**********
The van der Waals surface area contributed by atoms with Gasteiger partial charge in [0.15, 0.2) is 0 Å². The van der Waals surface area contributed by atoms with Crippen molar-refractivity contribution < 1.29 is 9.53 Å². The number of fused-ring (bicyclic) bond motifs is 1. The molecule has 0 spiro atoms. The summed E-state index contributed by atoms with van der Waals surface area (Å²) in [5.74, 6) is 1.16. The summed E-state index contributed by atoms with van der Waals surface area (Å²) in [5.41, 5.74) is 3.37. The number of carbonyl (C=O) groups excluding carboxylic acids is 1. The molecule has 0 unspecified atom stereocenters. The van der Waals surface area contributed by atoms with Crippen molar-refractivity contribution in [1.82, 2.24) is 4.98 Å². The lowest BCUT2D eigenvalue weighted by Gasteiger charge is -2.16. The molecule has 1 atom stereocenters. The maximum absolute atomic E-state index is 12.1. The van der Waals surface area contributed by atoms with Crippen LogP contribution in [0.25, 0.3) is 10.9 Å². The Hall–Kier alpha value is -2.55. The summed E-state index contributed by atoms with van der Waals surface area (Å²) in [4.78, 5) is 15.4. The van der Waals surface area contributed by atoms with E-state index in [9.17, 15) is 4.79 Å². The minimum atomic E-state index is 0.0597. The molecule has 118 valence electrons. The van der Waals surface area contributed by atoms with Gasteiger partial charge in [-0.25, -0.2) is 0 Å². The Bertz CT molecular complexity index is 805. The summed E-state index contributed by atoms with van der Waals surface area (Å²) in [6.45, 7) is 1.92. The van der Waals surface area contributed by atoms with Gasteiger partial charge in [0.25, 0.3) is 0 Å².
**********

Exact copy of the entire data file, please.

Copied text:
The van der Waals surface area contributed by atoms with Gasteiger partial charge in [0.15, 0.2) is 0 Å². The van der Waals surface area contributed by atoms with Crippen molar-refractivity contribution < 1.29 is 9.53 Å². The number of fused-ring (bicyclic) bond motifs is 1. The molecule has 0 spiro atoms. The summed E-state index contributed by atoms with van der Waals surface area (Å²) in [5.74, 6) is 1.16. The summed E-state index contributed by atoms with van der Waals surface area (Å²) in [5.41, 5.74) is 3.37. The number of carbonyl (C=O) groups excluding carboxylic acids is 1. The molecule has 0 unspecified atom stereocenters. The van der Waals surface area contributed by atoms with Crippen molar-refractivity contribution in [1.82, 2.24) is 4.98 Å². The lowest BCUT2D eigenvalue weighted by Gasteiger charge is -2.16. The molecule has 1 atom stereocenters. The maximum absolute atomic E-state index is 12.1. The van der Waals surface area contributed by atoms with Crippen LogP contribution in [0.25, 0.3) is 10.9 Å². The Hall–Kier alpha value is -2.55. The summed E-state index contributed by atoms with van der Waals surface area (Å²) in [4.78, 5) is 15.4. The van der Waals surface area contributed by atoms with E-state index in [9.17, 15) is 4.79 Å². The minimum atomic E-state index is 0.0597. The molecule has 118 valence electrons. The van der Waals surface area contributed by atoms with Gasteiger partial charge in [-0.25, -0.2) is 0 Å². The Bertz CT molecular complexity index is 805. The summed E-state index contributed by atoms with van der Waals surface area (Å²) in [6.45, 7) is 1.92. The van der Waals surface area contributed by atoms with Gasteiger partial charge in [0.25, 0.3) is 0 Å².